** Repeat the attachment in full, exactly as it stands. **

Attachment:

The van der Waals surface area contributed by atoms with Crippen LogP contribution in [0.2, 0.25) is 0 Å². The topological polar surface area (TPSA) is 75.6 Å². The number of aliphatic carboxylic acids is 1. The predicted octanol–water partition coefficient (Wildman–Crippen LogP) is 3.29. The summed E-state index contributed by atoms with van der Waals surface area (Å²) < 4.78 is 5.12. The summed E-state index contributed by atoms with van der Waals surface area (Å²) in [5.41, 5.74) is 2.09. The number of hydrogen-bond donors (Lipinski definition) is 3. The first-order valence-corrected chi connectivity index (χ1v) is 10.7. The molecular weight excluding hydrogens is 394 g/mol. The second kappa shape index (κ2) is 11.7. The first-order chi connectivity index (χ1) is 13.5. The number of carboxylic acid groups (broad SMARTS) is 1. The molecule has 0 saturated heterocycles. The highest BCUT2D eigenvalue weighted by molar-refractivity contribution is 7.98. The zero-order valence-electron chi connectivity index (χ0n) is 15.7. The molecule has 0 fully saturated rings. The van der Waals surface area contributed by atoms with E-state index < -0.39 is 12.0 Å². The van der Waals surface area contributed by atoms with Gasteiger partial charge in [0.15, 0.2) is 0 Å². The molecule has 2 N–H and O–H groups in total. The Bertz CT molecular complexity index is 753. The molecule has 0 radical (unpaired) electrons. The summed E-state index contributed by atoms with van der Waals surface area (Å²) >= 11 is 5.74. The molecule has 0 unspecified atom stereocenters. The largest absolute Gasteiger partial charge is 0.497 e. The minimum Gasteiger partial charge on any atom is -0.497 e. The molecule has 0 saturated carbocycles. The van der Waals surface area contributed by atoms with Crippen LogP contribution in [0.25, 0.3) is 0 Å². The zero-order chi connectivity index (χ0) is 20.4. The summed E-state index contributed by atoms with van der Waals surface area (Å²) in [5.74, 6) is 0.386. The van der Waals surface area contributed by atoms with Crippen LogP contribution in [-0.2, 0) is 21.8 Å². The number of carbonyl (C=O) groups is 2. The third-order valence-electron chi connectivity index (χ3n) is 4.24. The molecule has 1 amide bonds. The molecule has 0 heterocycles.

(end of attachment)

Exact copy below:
The van der Waals surface area contributed by atoms with Crippen LogP contribution in [0.2, 0.25) is 0 Å². The topological polar surface area (TPSA) is 75.6 Å². The number of aliphatic carboxylic acids is 1. The predicted octanol–water partition coefficient (Wildman–Crippen LogP) is 3.29. The summed E-state index contributed by atoms with van der Waals surface area (Å²) < 4.78 is 5.12. The summed E-state index contributed by atoms with van der Waals surface area (Å²) in [5.41, 5.74) is 2.09. The number of hydrogen-bond donors (Lipinski definition) is 3. The first-order valence-corrected chi connectivity index (χ1v) is 10.7. The molecular weight excluding hydrogens is 394 g/mol. The second kappa shape index (κ2) is 11.7. The first-order chi connectivity index (χ1) is 13.5. The number of carboxylic acid groups (broad SMARTS) is 1. The molecule has 0 saturated heterocycles. The highest BCUT2D eigenvalue weighted by molar-refractivity contribution is 7.98. The zero-order valence-electron chi connectivity index (χ0n) is 15.7. The molecule has 0 fully saturated rings. The van der Waals surface area contributed by atoms with E-state index < -0.39 is 12.0 Å². The van der Waals surface area contributed by atoms with Gasteiger partial charge in [0.15, 0.2) is 0 Å². The molecule has 2 N–H and O–H groups in total. The Bertz CT molecular complexity index is 753. The molecule has 0 radical (unpaired) electrons. The summed E-state index contributed by atoms with van der Waals surface area (Å²) >= 11 is 5.74. The molecule has 0 unspecified atom stereocenters. The largest absolute Gasteiger partial charge is 0.497 e. The minimum Gasteiger partial charge on any atom is -0.497 e. The molecule has 0 saturated carbocycles. The van der Waals surface area contributed by atoms with Crippen LogP contribution in [0.25, 0.3) is 0 Å². The zero-order chi connectivity index (χ0) is 20.4. The summed E-state index contributed by atoms with van der Waals surface area (Å²) in [5.74, 6) is 0.386. The van der Waals surface area contributed by atoms with Crippen LogP contribution in [-0.2, 0) is 21.8 Å². The number of carbonyl (C=O) groups is 2. The third-order valence-electron chi connectivity index (χ3n) is 4.24. The molecule has 1 amide bonds. The molecule has 0 heterocycles.